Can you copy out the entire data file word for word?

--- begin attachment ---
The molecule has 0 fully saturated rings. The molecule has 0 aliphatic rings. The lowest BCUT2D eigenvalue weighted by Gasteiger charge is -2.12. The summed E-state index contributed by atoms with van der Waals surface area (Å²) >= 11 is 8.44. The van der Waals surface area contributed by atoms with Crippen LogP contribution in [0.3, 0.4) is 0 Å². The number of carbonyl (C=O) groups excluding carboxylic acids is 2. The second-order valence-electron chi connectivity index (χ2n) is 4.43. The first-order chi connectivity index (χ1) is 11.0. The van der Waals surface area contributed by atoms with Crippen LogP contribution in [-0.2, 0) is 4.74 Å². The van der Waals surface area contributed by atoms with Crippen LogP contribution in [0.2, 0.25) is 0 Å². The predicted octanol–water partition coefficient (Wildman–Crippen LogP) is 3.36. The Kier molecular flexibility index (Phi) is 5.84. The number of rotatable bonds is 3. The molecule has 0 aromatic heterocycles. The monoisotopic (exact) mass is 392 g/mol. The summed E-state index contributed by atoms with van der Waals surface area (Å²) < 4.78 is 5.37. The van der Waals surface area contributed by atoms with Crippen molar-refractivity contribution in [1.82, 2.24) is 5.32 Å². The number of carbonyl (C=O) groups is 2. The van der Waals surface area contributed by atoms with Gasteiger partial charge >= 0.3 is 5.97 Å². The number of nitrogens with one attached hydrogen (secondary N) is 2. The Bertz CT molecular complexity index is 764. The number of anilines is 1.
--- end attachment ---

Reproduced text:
The molecule has 0 fully saturated rings. The molecule has 0 aliphatic rings. The lowest BCUT2D eigenvalue weighted by Gasteiger charge is -2.12. The summed E-state index contributed by atoms with van der Waals surface area (Å²) >= 11 is 8.44. The van der Waals surface area contributed by atoms with Crippen LogP contribution in [0.3, 0.4) is 0 Å². The number of carbonyl (C=O) groups excluding carboxylic acids is 2. The second-order valence-electron chi connectivity index (χ2n) is 4.43. The first-order chi connectivity index (χ1) is 11.0. The van der Waals surface area contributed by atoms with Crippen LogP contribution in [-0.2, 0) is 4.74 Å². The van der Waals surface area contributed by atoms with Crippen LogP contribution in [0.2, 0.25) is 0 Å². The predicted octanol–water partition coefficient (Wildman–Crippen LogP) is 3.36. The Kier molecular flexibility index (Phi) is 5.84. The number of rotatable bonds is 3. The molecule has 0 aromatic heterocycles. The monoisotopic (exact) mass is 392 g/mol. The summed E-state index contributed by atoms with van der Waals surface area (Å²) < 4.78 is 5.37. The van der Waals surface area contributed by atoms with Crippen molar-refractivity contribution in [1.82, 2.24) is 5.32 Å². The number of carbonyl (C=O) groups is 2. The van der Waals surface area contributed by atoms with Gasteiger partial charge >= 0.3 is 5.97 Å². The number of nitrogens with one attached hydrogen (secondary N) is 2. The Bertz CT molecular complexity index is 764. The number of anilines is 1.